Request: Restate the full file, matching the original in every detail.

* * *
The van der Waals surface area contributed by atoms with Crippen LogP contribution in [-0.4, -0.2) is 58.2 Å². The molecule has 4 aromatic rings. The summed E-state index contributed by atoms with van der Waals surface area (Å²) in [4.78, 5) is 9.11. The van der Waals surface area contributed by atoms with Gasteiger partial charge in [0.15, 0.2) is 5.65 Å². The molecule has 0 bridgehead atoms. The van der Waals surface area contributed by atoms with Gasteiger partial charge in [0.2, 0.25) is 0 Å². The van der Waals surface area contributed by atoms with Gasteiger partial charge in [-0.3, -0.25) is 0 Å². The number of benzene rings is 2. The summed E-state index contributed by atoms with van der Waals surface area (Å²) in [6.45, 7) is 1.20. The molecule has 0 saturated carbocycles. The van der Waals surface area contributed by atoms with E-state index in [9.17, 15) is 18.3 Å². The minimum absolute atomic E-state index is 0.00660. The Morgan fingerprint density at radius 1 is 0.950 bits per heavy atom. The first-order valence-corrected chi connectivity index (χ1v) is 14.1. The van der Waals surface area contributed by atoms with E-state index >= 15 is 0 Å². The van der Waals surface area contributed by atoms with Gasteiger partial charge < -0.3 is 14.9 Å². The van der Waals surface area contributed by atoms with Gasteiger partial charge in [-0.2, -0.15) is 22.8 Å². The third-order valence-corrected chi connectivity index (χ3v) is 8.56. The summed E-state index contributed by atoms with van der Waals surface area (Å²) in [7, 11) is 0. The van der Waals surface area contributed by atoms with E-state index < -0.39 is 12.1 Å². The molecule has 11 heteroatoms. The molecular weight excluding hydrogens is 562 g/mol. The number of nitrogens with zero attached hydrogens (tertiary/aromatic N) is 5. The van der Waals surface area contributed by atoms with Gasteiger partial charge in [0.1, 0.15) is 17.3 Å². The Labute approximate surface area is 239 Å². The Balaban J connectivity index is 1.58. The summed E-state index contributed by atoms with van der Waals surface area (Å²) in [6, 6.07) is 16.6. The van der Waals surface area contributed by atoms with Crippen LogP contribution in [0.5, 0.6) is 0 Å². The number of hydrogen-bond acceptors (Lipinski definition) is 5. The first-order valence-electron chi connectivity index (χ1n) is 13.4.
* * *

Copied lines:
The van der Waals surface area contributed by atoms with Crippen LogP contribution in [-0.4, -0.2) is 58.2 Å². The molecule has 4 aromatic rings. The summed E-state index contributed by atoms with van der Waals surface area (Å²) in [4.78, 5) is 9.11. The van der Waals surface area contributed by atoms with Gasteiger partial charge in [0.15, 0.2) is 5.65 Å². The molecule has 0 bridgehead atoms. The van der Waals surface area contributed by atoms with Gasteiger partial charge in [0.2, 0.25) is 0 Å². The van der Waals surface area contributed by atoms with Gasteiger partial charge in [-0.3, -0.25) is 0 Å². The number of benzene rings is 2. The summed E-state index contributed by atoms with van der Waals surface area (Å²) in [6.45, 7) is 1.20. The molecule has 0 saturated carbocycles. The van der Waals surface area contributed by atoms with E-state index in [9.17, 15) is 18.3 Å². The minimum absolute atomic E-state index is 0.00660. The Morgan fingerprint density at radius 1 is 0.950 bits per heavy atom. The first-order valence-corrected chi connectivity index (χ1v) is 14.1. The van der Waals surface area contributed by atoms with E-state index >= 15 is 0 Å². The van der Waals surface area contributed by atoms with Gasteiger partial charge < -0.3 is 14.9 Å². The van der Waals surface area contributed by atoms with Gasteiger partial charge in [-0.2, -0.15) is 22.8 Å². The third-order valence-corrected chi connectivity index (χ3v) is 8.56. The summed E-state index contributed by atoms with van der Waals surface area (Å²) in [7, 11) is 0. The van der Waals surface area contributed by atoms with E-state index < -0.39 is 12.1 Å². The molecule has 11 heteroatoms. The molecular weight excluding hydrogens is 562 g/mol. The number of nitrogens with zero attached hydrogens (tertiary/aromatic N) is 5. The van der Waals surface area contributed by atoms with Gasteiger partial charge in [0.1, 0.15) is 17.3 Å². The Labute approximate surface area is 239 Å². The Balaban J connectivity index is 1.58. The summed E-state index contributed by atoms with van der Waals surface area (Å²) in [6, 6.07) is 16.6. The van der Waals surface area contributed by atoms with Crippen LogP contribution in [0.5, 0.6) is 0 Å². The number of hydrogen-bond acceptors (Lipinski definition) is 5. The first-order valence-electron chi connectivity index (χ1n) is 13.4.